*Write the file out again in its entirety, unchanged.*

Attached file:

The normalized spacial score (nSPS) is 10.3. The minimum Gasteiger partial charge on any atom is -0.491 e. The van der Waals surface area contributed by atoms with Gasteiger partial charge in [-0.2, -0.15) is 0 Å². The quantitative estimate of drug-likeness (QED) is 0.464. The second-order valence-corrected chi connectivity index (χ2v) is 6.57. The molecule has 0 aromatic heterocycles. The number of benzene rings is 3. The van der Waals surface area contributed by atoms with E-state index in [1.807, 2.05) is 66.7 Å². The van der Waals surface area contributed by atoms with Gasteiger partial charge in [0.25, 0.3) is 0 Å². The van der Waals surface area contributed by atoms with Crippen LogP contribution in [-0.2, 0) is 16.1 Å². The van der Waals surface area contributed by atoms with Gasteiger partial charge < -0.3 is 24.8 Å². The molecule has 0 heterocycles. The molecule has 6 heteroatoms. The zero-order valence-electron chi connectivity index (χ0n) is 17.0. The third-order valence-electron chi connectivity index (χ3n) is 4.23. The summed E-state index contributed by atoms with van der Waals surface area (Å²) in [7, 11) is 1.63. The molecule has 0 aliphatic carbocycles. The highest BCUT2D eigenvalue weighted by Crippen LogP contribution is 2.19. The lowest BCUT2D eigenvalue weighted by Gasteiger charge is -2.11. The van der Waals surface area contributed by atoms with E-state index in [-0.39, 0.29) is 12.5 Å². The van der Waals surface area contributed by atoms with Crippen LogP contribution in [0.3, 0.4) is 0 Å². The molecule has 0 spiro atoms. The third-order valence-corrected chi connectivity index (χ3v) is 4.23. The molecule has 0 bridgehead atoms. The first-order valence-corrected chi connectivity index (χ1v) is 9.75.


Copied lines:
The normalized spacial score (nSPS) is 10.3. The minimum Gasteiger partial charge on any atom is -0.491 e. The van der Waals surface area contributed by atoms with Gasteiger partial charge in [-0.2, -0.15) is 0 Å². The quantitative estimate of drug-likeness (QED) is 0.464. The second-order valence-corrected chi connectivity index (χ2v) is 6.57. The molecule has 0 aromatic heterocycles. The number of benzene rings is 3. The van der Waals surface area contributed by atoms with E-state index in [1.807, 2.05) is 66.7 Å². The van der Waals surface area contributed by atoms with Gasteiger partial charge in [0.25, 0.3) is 0 Å². The van der Waals surface area contributed by atoms with Crippen LogP contribution in [-0.2, 0) is 16.1 Å². The van der Waals surface area contributed by atoms with Gasteiger partial charge < -0.3 is 24.8 Å². The molecule has 0 heterocycles. The molecule has 6 heteroatoms. The zero-order valence-electron chi connectivity index (χ0n) is 17.0. The third-order valence-electron chi connectivity index (χ3n) is 4.23. The summed E-state index contributed by atoms with van der Waals surface area (Å²) in [7, 11) is 1.63. The molecule has 0 aliphatic carbocycles. The highest BCUT2D eigenvalue weighted by Crippen LogP contribution is 2.19. The lowest BCUT2D eigenvalue weighted by Gasteiger charge is -2.11. The van der Waals surface area contributed by atoms with E-state index in [-0.39, 0.29) is 12.5 Å². The van der Waals surface area contributed by atoms with Crippen LogP contribution in [0.3, 0.4) is 0 Å². The molecule has 0 spiro atoms. The third-order valence-corrected chi connectivity index (χ3v) is 4.23. The molecule has 0 bridgehead atoms. The first-order valence-corrected chi connectivity index (χ1v) is 9.75.